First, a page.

updatePos f = execCode (M tapePos (S.update tapePos (f value) ts) nextPos)
            updateVal f = execCode (M (f tapePos) ts nextPos)
            branch cond dir = if cond value then execCode (M tapePos ts (cache dir codePos + 1)) else execNext

M stands for machine state :) and underscores are signals to Data.Lens.TH template Haskell code we will start using a bit later.

We will need a state monad transformer ran on top of IO monad. Let's declare the type of our monad stack:

type ExecT a = StateT M IO a

Our future execCode'' will be of type ExecT () instead of current M -> IO (). To execute it and discard the state (as we do now) we'll use evalStateT:

execCode' :: S.Seq Int -> Array Int Char -> IO ()
execCode' ts cs = evalStateT execCode'' (M 0 ts 0) where
    prev = mkCache cs mapAccumL '[' ']'
    next = mkCache cs mapAccumR ']' '['

    execCode'' :: ExecT ()
    execCode'' = do
        s <- get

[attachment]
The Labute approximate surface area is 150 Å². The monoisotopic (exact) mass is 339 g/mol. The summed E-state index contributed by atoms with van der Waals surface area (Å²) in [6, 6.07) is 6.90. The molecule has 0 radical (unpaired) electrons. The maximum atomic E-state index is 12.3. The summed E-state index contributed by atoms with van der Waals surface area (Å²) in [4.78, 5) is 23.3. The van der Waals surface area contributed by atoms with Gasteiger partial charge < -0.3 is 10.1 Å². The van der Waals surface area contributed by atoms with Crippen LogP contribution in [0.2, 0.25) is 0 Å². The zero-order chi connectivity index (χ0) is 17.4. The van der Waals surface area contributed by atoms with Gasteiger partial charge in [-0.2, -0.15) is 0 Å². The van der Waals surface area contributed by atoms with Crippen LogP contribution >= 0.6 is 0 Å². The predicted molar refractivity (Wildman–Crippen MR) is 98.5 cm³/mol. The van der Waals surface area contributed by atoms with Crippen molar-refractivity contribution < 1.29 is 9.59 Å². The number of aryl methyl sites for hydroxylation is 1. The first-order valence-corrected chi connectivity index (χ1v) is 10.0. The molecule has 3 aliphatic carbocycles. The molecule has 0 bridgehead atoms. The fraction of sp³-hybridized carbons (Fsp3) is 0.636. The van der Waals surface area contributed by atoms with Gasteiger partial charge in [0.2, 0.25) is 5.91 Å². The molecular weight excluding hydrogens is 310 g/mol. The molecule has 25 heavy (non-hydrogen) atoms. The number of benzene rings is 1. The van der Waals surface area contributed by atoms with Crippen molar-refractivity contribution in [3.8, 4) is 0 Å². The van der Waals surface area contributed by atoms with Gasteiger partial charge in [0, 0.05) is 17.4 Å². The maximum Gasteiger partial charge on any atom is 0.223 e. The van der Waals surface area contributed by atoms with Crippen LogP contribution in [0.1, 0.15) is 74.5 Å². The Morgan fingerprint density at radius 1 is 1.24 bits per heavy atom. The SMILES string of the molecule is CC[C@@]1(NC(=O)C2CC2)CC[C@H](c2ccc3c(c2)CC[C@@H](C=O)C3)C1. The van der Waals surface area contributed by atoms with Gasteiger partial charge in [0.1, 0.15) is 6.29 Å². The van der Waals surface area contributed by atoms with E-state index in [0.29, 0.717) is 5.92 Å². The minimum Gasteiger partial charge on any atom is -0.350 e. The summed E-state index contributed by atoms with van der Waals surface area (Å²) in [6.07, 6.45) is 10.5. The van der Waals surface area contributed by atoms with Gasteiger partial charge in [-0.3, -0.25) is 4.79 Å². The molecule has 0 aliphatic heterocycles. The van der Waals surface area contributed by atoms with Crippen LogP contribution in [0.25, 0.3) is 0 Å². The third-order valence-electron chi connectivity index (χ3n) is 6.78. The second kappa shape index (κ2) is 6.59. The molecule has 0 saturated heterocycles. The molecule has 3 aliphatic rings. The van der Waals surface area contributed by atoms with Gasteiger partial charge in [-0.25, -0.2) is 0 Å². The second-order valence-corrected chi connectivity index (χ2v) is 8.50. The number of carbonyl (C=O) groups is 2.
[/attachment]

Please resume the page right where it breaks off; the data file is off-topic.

lift (execCode s)

    execCode :: M -> IO ()
    execCode = ... -- unchanged

Now execCode'' is just a wrapper around our old inner execCode. And we fix execCode so it can be called directly. Note that we should do the following:

  • lift all IO
  • Replace recursive calls execCode (M ...) with put (M ...) >> execCode
  • move where statements around so M tapePos ts codePos is in scope
  • replace old termination guard with when

Here is the result:

execCode' :: S.Seq Int -> Array Int Char -> IO ()
execCode' ts cs = evalStateT execCode (M 0 ts 0) where
    prev = mkCache cs mapAccumL '[' ']'
    next = mkCache cs mapAccumR ']' '['

    execCode :: ExecT ()
    execCode = do
        M tapePos ts codePos <- get
        let value = S.index ts tapePos
        let nextPos = codePos + 1
        let execNext = put (M tapePos ts nextPos) >> execCode
        let updatePos f = put (M tapePos (S.update tapePos (f value) ts) nextPos) >> execCode 
        let updateVal f = put (M (f tapePos) ts nextPos) >> execCode
        let branch cond dir = if cond value then put (M tapePos ts (cache dir codePos + 1)) >> execCode else execNext

        when (codePos /= (snd . bounds $ cs)) $ case cs ! codePos of
            '+' -> updatePos succ
            '-' -> updatePos pred
            '>' -> updateVal succ
            '<' -> updateVal pred
            '[' -> branch (== 0) next 
            ']' -> branch (/= 0) prev
            '.' -> lift (putStr [chr $ S.index ts tapePos]) >> execNext